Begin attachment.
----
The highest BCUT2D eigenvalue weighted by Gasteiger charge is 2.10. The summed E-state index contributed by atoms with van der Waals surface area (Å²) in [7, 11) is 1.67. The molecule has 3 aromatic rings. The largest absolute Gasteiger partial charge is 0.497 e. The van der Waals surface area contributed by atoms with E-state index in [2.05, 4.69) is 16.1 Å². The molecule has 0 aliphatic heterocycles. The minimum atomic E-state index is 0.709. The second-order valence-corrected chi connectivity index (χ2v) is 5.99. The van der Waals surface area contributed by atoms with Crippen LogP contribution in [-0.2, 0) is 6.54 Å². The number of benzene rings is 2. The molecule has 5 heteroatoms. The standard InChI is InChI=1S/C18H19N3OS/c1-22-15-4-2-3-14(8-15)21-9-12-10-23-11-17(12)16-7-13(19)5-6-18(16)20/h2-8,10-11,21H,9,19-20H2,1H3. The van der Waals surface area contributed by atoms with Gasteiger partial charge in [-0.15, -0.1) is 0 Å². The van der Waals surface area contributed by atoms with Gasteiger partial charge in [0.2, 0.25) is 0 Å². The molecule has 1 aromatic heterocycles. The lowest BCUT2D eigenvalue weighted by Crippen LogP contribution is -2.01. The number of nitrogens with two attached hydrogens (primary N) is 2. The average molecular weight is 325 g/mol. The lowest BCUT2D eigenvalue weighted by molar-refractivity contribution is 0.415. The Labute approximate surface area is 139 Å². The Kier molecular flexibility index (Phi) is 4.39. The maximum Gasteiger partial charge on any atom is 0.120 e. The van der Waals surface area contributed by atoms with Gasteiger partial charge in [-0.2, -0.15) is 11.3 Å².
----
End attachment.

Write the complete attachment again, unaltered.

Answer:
The highest BCUT2D eigenvalue weighted by Gasteiger charge is 2.10. The summed E-state index contributed by atoms with van der Waals surface area (Å²) in [7, 11) is 1.67. The molecule has 3 aromatic rings. The largest absolute Gasteiger partial charge is 0.497 e. The van der Waals surface area contributed by atoms with E-state index in [2.05, 4.69) is 16.1 Å². The molecule has 0 aliphatic heterocycles. The minimum atomic E-state index is 0.709. The second-order valence-corrected chi connectivity index (χ2v) is 5.99. The van der Waals surface area contributed by atoms with Crippen LogP contribution in [-0.2, 0) is 6.54 Å². The number of benzene rings is 2. The molecule has 5 heteroatoms. The standard InChI is InChI=1S/C18H19N3OS/c1-22-15-4-2-3-14(8-15)21-9-12-10-23-11-17(12)16-7-13(19)5-6-18(16)20/h2-8,10-11,21H,9,19-20H2,1H3. The van der Waals surface area contributed by atoms with Gasteiger partial charge in [-0.15, -0.1) is 0 Å². The van der Waals surface area contributed by atoms with Gasteiger partial charge in [0.2, 0.25) is 0 Å². The molecule has 1 aromatic heterocycles. The lowest BCUT2D eigenvalue weighted by Crippen LogP contribution is -2.01. The number of nitrogens with two attached hydrogens (primary N) is 2. The average molecular weight is 325 g/mol. The lowest BCUT2D eigenvalue weighted by molar-refractivity contribution is 0.415. The Labute approximate surface area is 139 Å². The Kier molecular flexibility index (Phi) is 4.39. The maximum Gasteiger partial charge on any atom is 0.120 e. The van der Waals surface area contributed by atoms with Gasteiger partial charge in [-0.2, -0.15) is 11.3 Å².